God sees into the heart of every person and knows the intent. We all need God’s grace to be true disciples. We are called to help each other along the way and we do this by our personal efforts to be authentic! May God bless you always! +++ Fr. Peter
Peace and grace to you!
This weekend we are reminded of what it is to be in a covenant relationship with God. Our understanding of this relationship is enhanced through the image of Jesus’ love for the Church. It is also reflected in a marriage covenant.
In the first reading Joshua stands as the leader of the Israelites and informs them that they have a choice to make. The people are aware of their past and continuing struggles of fidelity to the Covenant that God established with them through Moses. Joshua affirms his intent to remain faithful in his statement “As for me and my household, we will serve the Lord.”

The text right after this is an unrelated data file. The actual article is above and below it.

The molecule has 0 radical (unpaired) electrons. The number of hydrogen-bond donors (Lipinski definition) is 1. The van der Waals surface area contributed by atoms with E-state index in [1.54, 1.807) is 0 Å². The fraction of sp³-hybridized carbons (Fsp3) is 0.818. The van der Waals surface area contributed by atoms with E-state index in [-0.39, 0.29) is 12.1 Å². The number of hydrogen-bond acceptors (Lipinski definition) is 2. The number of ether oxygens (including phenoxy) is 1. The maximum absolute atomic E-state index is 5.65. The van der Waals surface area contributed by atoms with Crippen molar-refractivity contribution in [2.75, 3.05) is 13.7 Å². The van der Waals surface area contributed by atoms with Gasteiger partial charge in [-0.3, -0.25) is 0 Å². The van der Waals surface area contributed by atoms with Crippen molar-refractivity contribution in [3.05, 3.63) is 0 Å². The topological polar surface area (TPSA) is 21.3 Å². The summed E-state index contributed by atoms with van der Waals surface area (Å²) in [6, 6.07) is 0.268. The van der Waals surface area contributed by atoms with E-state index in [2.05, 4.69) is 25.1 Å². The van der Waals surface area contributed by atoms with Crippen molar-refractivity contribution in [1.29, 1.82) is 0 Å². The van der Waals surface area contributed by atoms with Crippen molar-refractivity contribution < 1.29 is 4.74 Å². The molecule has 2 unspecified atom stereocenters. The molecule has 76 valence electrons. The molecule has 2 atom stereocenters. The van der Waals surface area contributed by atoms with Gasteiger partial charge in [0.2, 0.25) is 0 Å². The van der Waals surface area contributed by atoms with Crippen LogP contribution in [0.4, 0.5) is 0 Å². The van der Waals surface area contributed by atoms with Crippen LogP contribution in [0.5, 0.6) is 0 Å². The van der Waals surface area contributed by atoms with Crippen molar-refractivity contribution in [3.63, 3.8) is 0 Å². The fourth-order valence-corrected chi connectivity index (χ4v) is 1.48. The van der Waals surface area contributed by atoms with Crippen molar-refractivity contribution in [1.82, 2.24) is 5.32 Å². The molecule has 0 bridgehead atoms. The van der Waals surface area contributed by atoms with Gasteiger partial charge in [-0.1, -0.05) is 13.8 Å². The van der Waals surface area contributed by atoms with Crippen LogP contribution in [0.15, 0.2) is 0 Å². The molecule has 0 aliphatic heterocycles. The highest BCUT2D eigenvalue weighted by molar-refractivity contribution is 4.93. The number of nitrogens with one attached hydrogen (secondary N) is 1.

St. Paul’s letter to the Ephesians provides instructions for remaining in communion as a faith community and uses the Church’s relationship to Christ as the basis for all relationships, especially for those who are married.
The Gospel of John reemphasizes the reality that following the Lord is challenging and involves personal and communal choices. Over the past 5 weeks, Jesus has been revealing who God truly is and has also revealed that he is the Bread of Life. He began by teaching and feeding the five thousand with a few loaves and a couple of fish. The people loved it because the message was good and the miracle was sensational and tangible. Some came in search of him only because they wanted more fish and bread, they were never interested in his words and teaching about God. Last weekend when Jesus informed them that not only his words were food but also his physical body and blood would be food, the mood quickly changed to rejection and disbelief. Only a few remained. Jesus asks the disciples if they too will leave and Peter’s response is one of faith but without complete understanding: “Master, to whom shall we go? You have the words of eternal life.”